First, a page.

Monday, June 29, 2009

Texting the News

During my recent travels, I had limited internet access. I have trouble breathing and feel a bit faint if separated from the internet for too long, and this sporadic internet access was particularly difficult for me because I was waiting to hear news of a proposal. Whenever I did have internet access, I quickly scanned my inbox hoping for (good) news about the proposal. I last checked my email at the equivalent of about 1:30 pm on a Friday in the program officer's city. Nothing.

Later that night, after I'd turned out the light to try to sleep, my phone vibrated with a text message from my co-PI: "xx funded!". My daughter woke up, I told her the news, and she offered to roam the city with me looking for an internet connection so I could get more information. This was kind of her, and I was briefly tempted, but I decided that would be a bit too insane.

I replied to my co-PI and sent a text message to the postdoc whose funding depended on that grant.

I was very happy and relieved. Even so, I had anxious dreams that night:

- Maybe I had misunderstood the text message? The 'xx' in the text message was a 2-letter abbreviation that had seemed unambiguous when I first read it, but what if my co-PI meant something else?

- Did "funded" really mean "funded" or was it a "I hope this proposal will be funded" kind of message?

- Would the budget be cut substantially? What if the email from the program director actually said "I am going to fund the research except for the postdoc." I had already texted my postdoc with the great news. What if that was premature?

And so on. I am not an extraordinarily anxious person under normal circumstances, but I was very worried about this proposal for various complex reasons that had nothing to do with the intrinsic merit of the research proposed.

I also thought that this proposal was one of the 2-3 best proposals I had ever written. If it had been turned down in this year of supposedly abundant $$ for research, I would have been more devastated than usual at the rejection of a proposal.

Proposal anxiety certainly did not ruin my family vacation, but it was always there at a low to moderate level, not far from my mind, with occasional spikes of more intense anxiety.

Checking email the next day confirmed that the proposal really will be funded at close to the requested level. Now I know that the grant really will exist, the postdoc funding is intact, and all is right with the world. And now I have a new idea for another proposal.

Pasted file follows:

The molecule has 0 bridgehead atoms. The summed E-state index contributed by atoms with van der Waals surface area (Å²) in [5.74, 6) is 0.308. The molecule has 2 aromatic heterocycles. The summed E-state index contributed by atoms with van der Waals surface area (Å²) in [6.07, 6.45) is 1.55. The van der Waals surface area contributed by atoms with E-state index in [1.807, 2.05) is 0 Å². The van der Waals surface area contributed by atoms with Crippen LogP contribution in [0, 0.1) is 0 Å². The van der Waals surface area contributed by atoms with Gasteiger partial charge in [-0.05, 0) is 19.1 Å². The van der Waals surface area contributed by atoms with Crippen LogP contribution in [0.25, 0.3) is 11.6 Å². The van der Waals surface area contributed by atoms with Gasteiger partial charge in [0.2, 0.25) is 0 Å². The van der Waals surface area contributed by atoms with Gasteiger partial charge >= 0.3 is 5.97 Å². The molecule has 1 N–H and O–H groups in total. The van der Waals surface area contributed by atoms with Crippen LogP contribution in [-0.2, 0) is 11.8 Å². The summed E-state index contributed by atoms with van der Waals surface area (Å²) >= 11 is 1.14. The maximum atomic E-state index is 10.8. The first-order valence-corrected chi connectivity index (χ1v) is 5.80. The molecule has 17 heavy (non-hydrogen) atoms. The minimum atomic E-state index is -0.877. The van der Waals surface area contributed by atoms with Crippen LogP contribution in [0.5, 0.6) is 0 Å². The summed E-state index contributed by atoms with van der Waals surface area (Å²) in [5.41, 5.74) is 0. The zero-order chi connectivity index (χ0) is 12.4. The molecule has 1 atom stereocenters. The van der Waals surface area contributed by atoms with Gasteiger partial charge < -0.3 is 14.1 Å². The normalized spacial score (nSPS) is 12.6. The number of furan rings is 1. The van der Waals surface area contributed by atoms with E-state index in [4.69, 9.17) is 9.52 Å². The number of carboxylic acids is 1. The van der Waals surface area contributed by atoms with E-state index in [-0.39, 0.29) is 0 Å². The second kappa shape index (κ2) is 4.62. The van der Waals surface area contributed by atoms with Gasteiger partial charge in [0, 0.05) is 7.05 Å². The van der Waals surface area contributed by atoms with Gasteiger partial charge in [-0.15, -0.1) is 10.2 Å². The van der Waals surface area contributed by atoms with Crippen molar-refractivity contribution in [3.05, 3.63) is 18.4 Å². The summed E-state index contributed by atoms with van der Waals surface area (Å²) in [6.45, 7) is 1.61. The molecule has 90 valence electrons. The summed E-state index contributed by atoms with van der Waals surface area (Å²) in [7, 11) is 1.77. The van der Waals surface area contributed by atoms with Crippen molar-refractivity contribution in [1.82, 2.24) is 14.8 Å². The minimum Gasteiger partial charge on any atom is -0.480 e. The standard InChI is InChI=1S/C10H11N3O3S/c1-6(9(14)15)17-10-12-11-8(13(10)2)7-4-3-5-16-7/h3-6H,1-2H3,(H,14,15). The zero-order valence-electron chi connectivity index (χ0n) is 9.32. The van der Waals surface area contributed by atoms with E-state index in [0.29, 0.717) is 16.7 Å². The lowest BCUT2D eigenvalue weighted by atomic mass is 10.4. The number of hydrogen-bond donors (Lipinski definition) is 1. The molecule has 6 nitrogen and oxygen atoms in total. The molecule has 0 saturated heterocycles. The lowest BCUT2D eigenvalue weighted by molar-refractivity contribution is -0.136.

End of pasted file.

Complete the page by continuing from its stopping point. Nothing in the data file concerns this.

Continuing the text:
12 comments:

Anonymous said...

You go girl!!

Text machine said...

Do you normally text (use texting to communicate)?

Isn't texting like sending emails....

Always have a backup plan...But aren't you on vacation???

Susan B. Anthony said...

I remember being very panicky about internet access while job interviewing, because I didn't want to miss the next interview invitation or be out of touch if some department chair wanted to discuss something important with me. I spent a lot of money on airport wifi that spring. But it was worth it -- I got my offer over a pay phone in the Atlanta airport!

Congrats on your grant -- wonderful news!

Anonymous said...

Welcome back, FSP! I hope you had a good vacation despite the lack of internet, and congratulations on the funded proposal. I missed your posts.
MM

Alethea said...

Congratulations on your grant! It feels so good - as much if not more than getting a good paper published.

"If it had been turned down in this year of supposedly abundant $$ for research, I would have been more devastated than usual at the rejection of a proposal."

Yeah, that's me this round. :-(

Anonymous said...

Your daughter sounds really nice. :)

Mrs. CH said...

Congrats, FSP! Hope you had (or are still having?) a great vacation!

Odyssey said...

Congrats on the funding!!! Even in a year of supposedly abundant $$$'s too few people are being funded.

zoelouise said...

I once got an email with a journal response while on vacation...it was so hard to decide whether to open it or not!

I did, and it turned out to be the best set of reviews ever. What a releif. A rejection or harsh criticism would have put a cloud over my beach time!

Congratulations.

Anonymous said...

woo! Congrats. Our lab just heard about our NSF, too... what a relief!

Anonymous said...

I find that in this year of supposedly abundant funding, new investigators are still struggling cos all the funding is being lapped up by those with established track records. So, no different from the past when it was less abundant.

NJ said...

I'm surprised you don't have a Blackberry or iPhone - most of the PIs I know are totally addicted to theirs.